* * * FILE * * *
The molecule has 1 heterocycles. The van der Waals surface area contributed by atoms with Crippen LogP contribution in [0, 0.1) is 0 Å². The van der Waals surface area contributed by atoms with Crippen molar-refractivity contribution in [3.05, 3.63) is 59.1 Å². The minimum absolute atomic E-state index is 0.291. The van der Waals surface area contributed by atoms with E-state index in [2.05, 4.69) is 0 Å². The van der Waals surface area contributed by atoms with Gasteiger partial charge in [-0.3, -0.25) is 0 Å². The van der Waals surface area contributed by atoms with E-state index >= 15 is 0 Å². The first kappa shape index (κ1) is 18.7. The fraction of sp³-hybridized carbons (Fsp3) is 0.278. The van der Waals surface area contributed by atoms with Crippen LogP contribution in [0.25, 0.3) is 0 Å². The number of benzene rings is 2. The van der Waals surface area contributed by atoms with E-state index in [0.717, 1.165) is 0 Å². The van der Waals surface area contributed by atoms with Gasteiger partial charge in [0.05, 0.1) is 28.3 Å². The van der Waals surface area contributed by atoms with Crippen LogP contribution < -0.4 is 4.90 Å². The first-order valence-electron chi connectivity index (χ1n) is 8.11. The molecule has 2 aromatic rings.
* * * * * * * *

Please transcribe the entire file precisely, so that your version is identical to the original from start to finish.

The molecule has 1 heterocycles. The van der Waals surface area contributed by atoms with Crippen LogP contribution in [0, 0.1) is 0 Å². The van der Waals surface area contributed by atoms with Crippen molar-refractivity contribution in [3.05, 3.63) is 59.1 Å². The minimum absolute atomic E-state index is 0.291. The van der Waals surface area contributed by atoms with E-state index in [2.05, 4.69) is 0 Å². The van der Waals surface area contributed by atoms with Gasteiger partial charge in [-0.3, -0.25) is 0 Å². The van der Waals surface area contributed by atoms with E-state index >= 15 is 0 Å². The first kappa shape index (κ1) is 18.7. The fraction of sp³-hybridized carbons (Fsp3) is 0.278. The van der Waals surface area contributed by atoms with Crippen LogP contribution in [0.25, 0.3) is 0 Å². The number of benzene rings is 2. The van der Waals surface area contributed by atoms with E-state index in [0.717, 1.165) is 0 Å². The van der Waals surface area contributed by atoms with Gasteiger partial charge in [0.05, 0.1) is 28.3 Å². The van der Waals surface area contributed by atoms with Crippen LogP contribution < -0.4 is 4.90 Å². The first-order valence-electron chi connectivity index (χ1n) is 8.11. The molecule has 2 aromatic rings.